Full Text: Moderate Prosperity in All Respects: Another Milestone Achieved in China's Human Rights

White Paper
The State Council Information Office of the People's Republic of China on Thursday released a white paper titled "Moderate Prosperity in All Respects: Another Milestone Achieved in China's Human Rights."

XinhuaUpdated: August 12, 2021

II. Ending Extreme Poverty and Securing the Right to an Adequate Standard of Living

Poverty is the biggest obstacle to human rights. The CPC and the Chinese government have directed extra attention to rural poverty, furthering development-driven poverty alleviation, and achieving a series of important breakthroughs. The 18th CPC National Congress in 2012 made ending extreme poverty China's benchmark task in achieving moderate prosperity in all respects. By eliminating extreme poverty China has won the biggest and toughest battle against poverty in human history, to the benefit of the largest number of people. 

By the end of 2020, by China's current poverty threshold of RMB2,300 per person per year (based on the 2010 price index), all of the 99 million rural poor, as well as the 832 counties and 128,000 villages classified as poor, had emerged from poverty, and regional poverty was eliminated. 

Since the launch of reform and opening up in 1978, 770 million rural poor living below China's poverty line have been raised from poverty; against the World Bank's international poverty line, the number of people lifted out of poverty in China accounts for more than 70 percent of the world total during the same period. China realized its poverty reduction goal from the UN 2030 Agenda for Sustainable Development 10 years ahead of schedule, representing a significant contribution to global poverty reduction and human progress. 

1. Securing the Right to Food for the Poor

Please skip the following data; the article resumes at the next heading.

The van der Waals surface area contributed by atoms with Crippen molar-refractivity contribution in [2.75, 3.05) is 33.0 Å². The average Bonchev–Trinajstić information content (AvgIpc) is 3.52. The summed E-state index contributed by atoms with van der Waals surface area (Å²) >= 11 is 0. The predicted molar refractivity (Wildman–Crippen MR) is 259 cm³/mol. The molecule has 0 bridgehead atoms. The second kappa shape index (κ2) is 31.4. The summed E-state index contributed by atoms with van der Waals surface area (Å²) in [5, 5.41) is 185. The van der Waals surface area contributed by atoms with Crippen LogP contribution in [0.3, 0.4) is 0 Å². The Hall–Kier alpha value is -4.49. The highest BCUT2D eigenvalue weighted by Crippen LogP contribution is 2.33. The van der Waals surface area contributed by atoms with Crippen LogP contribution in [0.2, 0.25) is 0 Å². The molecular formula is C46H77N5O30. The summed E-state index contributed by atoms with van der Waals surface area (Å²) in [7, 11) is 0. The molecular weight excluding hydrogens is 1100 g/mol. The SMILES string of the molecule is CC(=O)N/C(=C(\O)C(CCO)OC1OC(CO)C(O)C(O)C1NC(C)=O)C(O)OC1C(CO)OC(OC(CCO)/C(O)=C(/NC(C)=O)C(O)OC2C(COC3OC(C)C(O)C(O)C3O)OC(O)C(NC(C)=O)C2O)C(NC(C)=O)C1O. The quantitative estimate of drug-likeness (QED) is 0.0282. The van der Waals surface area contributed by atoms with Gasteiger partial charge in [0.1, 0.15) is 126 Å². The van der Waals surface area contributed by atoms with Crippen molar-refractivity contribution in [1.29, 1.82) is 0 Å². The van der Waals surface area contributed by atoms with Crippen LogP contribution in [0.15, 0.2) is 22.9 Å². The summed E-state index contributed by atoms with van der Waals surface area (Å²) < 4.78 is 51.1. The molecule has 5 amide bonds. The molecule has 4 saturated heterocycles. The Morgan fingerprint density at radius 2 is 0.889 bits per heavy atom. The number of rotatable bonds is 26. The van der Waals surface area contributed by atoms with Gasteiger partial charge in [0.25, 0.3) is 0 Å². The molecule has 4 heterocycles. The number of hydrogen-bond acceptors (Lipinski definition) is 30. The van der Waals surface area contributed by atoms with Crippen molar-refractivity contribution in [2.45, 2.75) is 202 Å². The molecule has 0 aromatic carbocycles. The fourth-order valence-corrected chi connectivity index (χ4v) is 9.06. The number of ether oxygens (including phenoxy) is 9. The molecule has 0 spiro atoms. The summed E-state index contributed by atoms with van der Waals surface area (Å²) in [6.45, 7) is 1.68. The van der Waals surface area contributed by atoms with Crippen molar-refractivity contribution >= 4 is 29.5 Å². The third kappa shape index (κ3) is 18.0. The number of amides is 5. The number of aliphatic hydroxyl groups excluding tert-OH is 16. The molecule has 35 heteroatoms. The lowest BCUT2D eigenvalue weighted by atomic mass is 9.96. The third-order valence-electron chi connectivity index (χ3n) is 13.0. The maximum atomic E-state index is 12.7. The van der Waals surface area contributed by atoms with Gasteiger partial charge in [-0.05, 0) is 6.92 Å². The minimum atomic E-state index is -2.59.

China bases its food security on solid agricultural foundations. It has built a modern agrotechnology system, improved comprehensive agricultural productivity, maintained the steady growth of agricultural output, and resolved the problems of insufficient food and undernutrition. China's total grain output increased from 113 million tons in 1949 to 669 million tons in 2020. China's per capita share of grain now exceeds 474 kg, which is comfortably above the international food security threshold of 400 kg. 

China has ensured that all the poor have access to food by increasing their incomes through targeted poverty alleviation. The per capita disposable income of rural residents in poor areas increased from RMB6,079 in 2013 to RMB12,588 in 2020, an average annual increase of 11.6 percent. The amount of grain they consumed increased steadily. Now, the problem of food shortages has been resolved. Key impoverished groups have much better nutrition, and the right to be free from hunger is guaranteed. 

China ensures a proper food supply for poor children through nutrition programs. The Chinese government has implemented the Nutrition Improvement Program for Children in Poor Areas, providing children aged six months to two years in contiguous poverty-stricken areas with free food supplements – one pack per child per day. By 2020, this program had benefited 11.2 million children. There is also a Nutrition Improvement Program for Rural Students in Compulsory Education, providing them with nutrition allowances. This program covers 132,000 schools and benefits over 38 million students every year. 

2. Ensuring Safe Drinking Water for the Poor

Since 2005, the Chinese government has made an enormous investment in its Safe Drinking Water Program for Rural Areas. By the end of 2015, the program had benefited 520 million rural residents, including 47 million teachers and students. During the 13th Five-year Plan period (2016-2020), it launched an upgraded program, which improved access to safe drinking water for 382 million rural people, including 28.9 million rural poor. Tap water coverage in poor areas increased from 70 percent in 2015 to 83 percent in 2020. Through replacement of water sources, water purification, and population resettlement, China has resolved the problem of excess fluoride in drinking water for 9.52 million rural people. 

3. Providing Compulsory Education in Poor Areas